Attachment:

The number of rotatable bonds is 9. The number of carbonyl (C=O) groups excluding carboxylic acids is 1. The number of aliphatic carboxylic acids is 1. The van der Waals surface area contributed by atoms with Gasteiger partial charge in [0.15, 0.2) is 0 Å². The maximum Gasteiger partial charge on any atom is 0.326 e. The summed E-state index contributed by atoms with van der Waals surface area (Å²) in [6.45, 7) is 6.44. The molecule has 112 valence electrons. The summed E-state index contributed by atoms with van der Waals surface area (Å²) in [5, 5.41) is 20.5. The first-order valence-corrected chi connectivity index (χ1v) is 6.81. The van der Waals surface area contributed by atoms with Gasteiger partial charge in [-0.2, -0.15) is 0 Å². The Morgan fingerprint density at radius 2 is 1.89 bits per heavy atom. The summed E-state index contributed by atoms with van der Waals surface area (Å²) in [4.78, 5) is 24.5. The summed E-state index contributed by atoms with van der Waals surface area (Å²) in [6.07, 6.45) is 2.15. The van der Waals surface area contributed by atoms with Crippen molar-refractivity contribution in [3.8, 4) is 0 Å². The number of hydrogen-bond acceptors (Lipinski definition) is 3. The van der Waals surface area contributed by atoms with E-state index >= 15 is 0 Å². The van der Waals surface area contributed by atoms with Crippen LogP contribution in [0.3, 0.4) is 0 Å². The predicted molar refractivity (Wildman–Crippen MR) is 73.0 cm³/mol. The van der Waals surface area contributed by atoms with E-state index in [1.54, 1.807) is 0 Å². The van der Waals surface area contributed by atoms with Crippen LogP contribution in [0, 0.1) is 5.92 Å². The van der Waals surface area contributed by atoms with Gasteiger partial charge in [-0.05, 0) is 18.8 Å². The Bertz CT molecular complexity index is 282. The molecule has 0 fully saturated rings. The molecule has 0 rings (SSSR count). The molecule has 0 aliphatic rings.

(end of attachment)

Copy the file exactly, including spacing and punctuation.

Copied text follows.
The number of rotatable bonds is 9. The number of carbonyl (C=O) groups excluding carboxylic acids is 1. The number of aliphatic carboxylic acids is 1. The van der Waals surface area contributed by atoms with Gasteiger partial charge in [0.15, 0.2) is 0 Å². The maximum Gasteiger partial charge on any atom is 0.326 e. The summed E-state index contributed by atoms with van der Waals surface area (Å²) in [6.45, 7) is 6.44. The molecule has 112 valence electrons. The summed E-state index contributed by atoms with van der Waals surface area (Å²) in [5, 5.41) is 20.5. The first-order valence-corrected chi connectivity index (χ1v) is 6.81. The van der Waals surface area contributed by atoms with Gasteiger partial charge in [-0.2, -0.15) is 0 Å². The Morgan fingerprint density at radius 2 is 1.89 bits per heavy atom. The summed E-state index contributed by atoms with van der Waals surface area (Å²) in [4.78, 5) is 24.5. The summed E-state index contributed by atoms with van der Waals surface area (Å²) in [6.07, 6.45) is 2.15. The van der Waals surface area contributed by atoms with Crippen molar-refractivity contribution in [3.8, 4) is 0 Å². The number of hydrogen-bond acceptors (Lipinski definition) is 3. The van der Waals surface area contributed by atoms with E-state index >= 15 is 0 Å². The van der Waals surface area contributed by atoms with Crippen LogP contribution in [0.3, 0.4) is 0 Å². The predicted molar refractivity (Wildman–Crippen MR) is 73.0 cm³/mol. The van der Waals surface area contributed by atoms with E-state index in [1.54, 1.807) is 0 Å². The van der Waals surface area contributed by atoms with Crippen LogP contribution in [0, 0.1) is 5.92 Å². The van der Waals surface area contributed by atoms with Gasteiger partial charge in [-0.05, 0) is 18.8 Å². The Bertz CT molecular complexity index is 282. The molecule has 0 fully saturated rings. The molecule has 0 rings (SSSR count). The molecule has 0 aliphatic rings.